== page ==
Mike: Apologies for the delayed response. The elections have kept me very busy. While a good number of people seem to argue with my position on deterrence, others remain beholden to the high-profile, highly expensive acquisitions that characterized past programs. Even today within the military, there are key decision makers who see such acquisitions as the No. 1 ticket for career promotion. So in that way, yes, I think it still needs to be argued, especially as the audience I was addressing in my presentation had nothing to do with the military (most of them were university professors in unrelated fields).

I also don't think everybody, even military thinkers, understand the necessity of ensuring air superiority in conflicts pitting two modern military forces.

The order for the ATACMS was placed in December 2010, so we can expect everything to be progressing smoothly. As I'm sure you know, there's a difference between notification to Congress, which by no means equates acquisition, and the placing of an actual order.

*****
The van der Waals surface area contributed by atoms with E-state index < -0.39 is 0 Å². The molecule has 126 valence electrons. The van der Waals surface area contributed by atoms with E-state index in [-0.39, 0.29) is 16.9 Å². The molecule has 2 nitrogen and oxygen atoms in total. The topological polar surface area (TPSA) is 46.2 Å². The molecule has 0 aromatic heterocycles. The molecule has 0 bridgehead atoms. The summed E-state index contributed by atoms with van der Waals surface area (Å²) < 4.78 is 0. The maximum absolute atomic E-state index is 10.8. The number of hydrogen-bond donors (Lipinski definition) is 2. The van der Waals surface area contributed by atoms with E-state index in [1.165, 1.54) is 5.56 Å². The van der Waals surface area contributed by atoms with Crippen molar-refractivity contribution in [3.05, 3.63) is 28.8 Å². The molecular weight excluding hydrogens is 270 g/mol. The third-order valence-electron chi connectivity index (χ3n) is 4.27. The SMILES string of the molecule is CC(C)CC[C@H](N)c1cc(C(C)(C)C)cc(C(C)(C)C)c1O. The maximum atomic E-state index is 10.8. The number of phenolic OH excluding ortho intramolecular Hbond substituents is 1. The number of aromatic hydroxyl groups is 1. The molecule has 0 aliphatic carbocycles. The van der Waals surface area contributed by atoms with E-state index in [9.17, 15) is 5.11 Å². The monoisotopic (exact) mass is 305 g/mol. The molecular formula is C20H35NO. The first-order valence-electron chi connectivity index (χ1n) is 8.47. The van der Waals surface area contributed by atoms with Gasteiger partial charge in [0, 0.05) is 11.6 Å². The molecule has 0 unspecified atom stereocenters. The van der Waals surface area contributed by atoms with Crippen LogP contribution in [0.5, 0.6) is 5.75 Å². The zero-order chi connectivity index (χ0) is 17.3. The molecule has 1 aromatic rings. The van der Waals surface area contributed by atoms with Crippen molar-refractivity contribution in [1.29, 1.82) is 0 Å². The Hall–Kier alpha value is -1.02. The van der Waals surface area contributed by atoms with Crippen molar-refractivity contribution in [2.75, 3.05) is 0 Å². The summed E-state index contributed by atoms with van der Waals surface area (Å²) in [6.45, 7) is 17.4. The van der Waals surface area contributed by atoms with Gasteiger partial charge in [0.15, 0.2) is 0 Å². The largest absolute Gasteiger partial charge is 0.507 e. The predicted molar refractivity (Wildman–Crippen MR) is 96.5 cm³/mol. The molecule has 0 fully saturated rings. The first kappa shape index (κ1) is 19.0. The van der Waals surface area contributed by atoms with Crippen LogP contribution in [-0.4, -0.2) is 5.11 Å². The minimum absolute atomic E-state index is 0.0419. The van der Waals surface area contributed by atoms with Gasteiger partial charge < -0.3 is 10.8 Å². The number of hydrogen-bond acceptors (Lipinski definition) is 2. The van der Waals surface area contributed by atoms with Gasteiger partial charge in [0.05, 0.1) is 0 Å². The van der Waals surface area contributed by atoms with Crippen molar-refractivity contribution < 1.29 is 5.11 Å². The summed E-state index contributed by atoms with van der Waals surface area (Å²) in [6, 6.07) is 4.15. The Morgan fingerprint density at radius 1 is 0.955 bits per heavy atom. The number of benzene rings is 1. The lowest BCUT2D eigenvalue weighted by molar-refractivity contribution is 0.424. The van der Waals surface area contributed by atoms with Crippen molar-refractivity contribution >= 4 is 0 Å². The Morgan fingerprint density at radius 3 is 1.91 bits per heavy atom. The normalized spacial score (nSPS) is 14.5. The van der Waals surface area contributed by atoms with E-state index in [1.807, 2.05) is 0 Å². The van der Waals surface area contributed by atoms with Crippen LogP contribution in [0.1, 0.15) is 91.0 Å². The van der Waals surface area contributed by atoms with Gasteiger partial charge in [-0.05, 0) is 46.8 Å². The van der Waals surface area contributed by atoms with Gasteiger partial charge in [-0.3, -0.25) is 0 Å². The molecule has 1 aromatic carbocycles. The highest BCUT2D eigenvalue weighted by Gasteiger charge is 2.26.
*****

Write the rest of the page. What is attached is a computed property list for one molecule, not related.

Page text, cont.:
Yes, theoretically (and I believe we've discussed this before), rail guns would be an option. I think the nuclear option would be very dangerous and would invite a preemptive strike. The key to nuclear deterrence is having enough warheads and launchers to ensure survivability of at least a few warheads for retaliation. I don't think BJ would be patient enough as to allow Taiwan to reach such a point (and given the penetration of the Taiwanese military and political system by Chinese intelligence, BJ would not very quickly if Taipei were going nuclear).

Artillery, longer-range missiles with greater launcher dispersion or mobility, smaller warheads... I think that should be the main focus.